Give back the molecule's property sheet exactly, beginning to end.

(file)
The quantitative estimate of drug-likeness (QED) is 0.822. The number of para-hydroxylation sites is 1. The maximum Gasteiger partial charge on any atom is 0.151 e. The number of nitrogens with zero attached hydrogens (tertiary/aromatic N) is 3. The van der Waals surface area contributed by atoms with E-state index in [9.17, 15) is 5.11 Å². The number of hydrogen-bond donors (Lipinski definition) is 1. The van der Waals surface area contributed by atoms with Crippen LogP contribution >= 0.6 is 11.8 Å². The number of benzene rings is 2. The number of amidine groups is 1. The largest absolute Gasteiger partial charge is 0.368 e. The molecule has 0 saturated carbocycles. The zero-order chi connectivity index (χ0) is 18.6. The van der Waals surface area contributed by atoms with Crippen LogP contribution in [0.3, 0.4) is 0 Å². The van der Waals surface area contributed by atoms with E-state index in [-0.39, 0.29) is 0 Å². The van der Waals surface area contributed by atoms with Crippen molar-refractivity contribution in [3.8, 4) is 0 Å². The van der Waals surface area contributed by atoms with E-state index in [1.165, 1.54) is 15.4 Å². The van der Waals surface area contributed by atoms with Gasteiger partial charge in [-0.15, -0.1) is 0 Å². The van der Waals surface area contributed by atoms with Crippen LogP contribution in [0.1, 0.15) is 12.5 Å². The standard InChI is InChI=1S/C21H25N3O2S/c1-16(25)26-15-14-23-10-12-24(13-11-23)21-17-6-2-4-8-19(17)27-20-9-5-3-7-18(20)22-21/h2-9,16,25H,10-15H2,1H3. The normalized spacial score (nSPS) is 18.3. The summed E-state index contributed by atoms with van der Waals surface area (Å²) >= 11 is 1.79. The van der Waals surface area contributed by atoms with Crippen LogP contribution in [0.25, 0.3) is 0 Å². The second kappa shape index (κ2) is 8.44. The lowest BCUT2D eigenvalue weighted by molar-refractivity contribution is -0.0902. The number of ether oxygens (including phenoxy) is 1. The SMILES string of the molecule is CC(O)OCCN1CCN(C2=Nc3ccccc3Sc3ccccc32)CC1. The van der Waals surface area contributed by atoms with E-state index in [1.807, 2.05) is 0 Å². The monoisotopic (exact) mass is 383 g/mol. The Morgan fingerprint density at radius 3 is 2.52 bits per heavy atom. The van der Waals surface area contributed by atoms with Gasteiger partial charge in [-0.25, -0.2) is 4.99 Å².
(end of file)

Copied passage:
The quantitative estimate of drug-likeness (QED) is 0.822. The number of para-hydroxylation sites is 1. The maximum Gasteiger partial charge on any atom is 0.151 e. The number of nitrogens with zero attached hydrogens (tertiary/aromatic N) is 3. The van der Waals surface area contributed by atoms with E-state index in [9.17, 15) is 5.11 Å². The number of hydrogen-bond donors (Lipinski definition) is 1. The van der Waals surface area contributed by atoms with Crippen LogP contribution >= 0.6 is 11.8 Å². The number of benzene rings is 2. The number of amidine groups is 1. The largest absolute Gasteiger partial charge is 0.368 e. The molecule has 0 saturated carbocycles. The zero-order chi connectivity index (χ0) is 18.6. The van der Waals surface area contributed by atoms with Crippen LogP contribution in [0.3, 0.4) is 0 Å². The van der Waals surface area contributed by atoms with E-state index in [-0.39, 0.29) is 0 Å². The van der Waals surface area contributed by atoms with Crippen molar-refractivity contribution in [3.8, 4) is 0 Å². The van der Waals surface area contributed by atoms with E-state index in [1.165, 1.54) is 15.4 Å². The van der Waals surface area contributed by atoms with Gasteiger partial charge in [-0.15, -0.1) is 0 Å². The van der Waals surface area contributed by atoms with Crippen LogP contribution in [0.1, 0.15) is 12.5 Å². The standard InChI is InChI=1S/C21H25N3O2S/c1-16(25)26-15-14-23-10-12-24(13-11-23)21-17-6-2-4-8-19(17)27-20-9-5-3-7-18(20)22-21/h2-9,16,25H,10-15H2,1H3. The normalized spacial score (nSPS) is 18.3. The summed E-state index contributed by atoms with van der Waals surface area (Å²) >= 11 is 1.79. The van der Waals surface area contributed by atoms with Crippen LogP contribution in [0.25, 0.3) is 0 Å². The second kappa shape index (κ2) is 8.44. The lowest BCUT2D eigenvalue weighted by molar-refractivity contribution is -0.0902. The number of ether oxygens (including phenoxy) is 1. The SMILES string of the molecule is CC(O)OCCN1CCN(C2=Nc3ccccc3Sc3ccccc32)CC1. The van der Waals surface area contributed by atoms with E-state index in [1.807, 2.05) is 0 Å². The monoisotopic (exact) mass is 383 g/mol. The Morgan fingerprint density at radius 3 is 2.52 bits per heavy atom. The van der Waals surface area contributed by atoms with Gasteiger partial charge in [-0.25, -0.2) is 4.99 Å².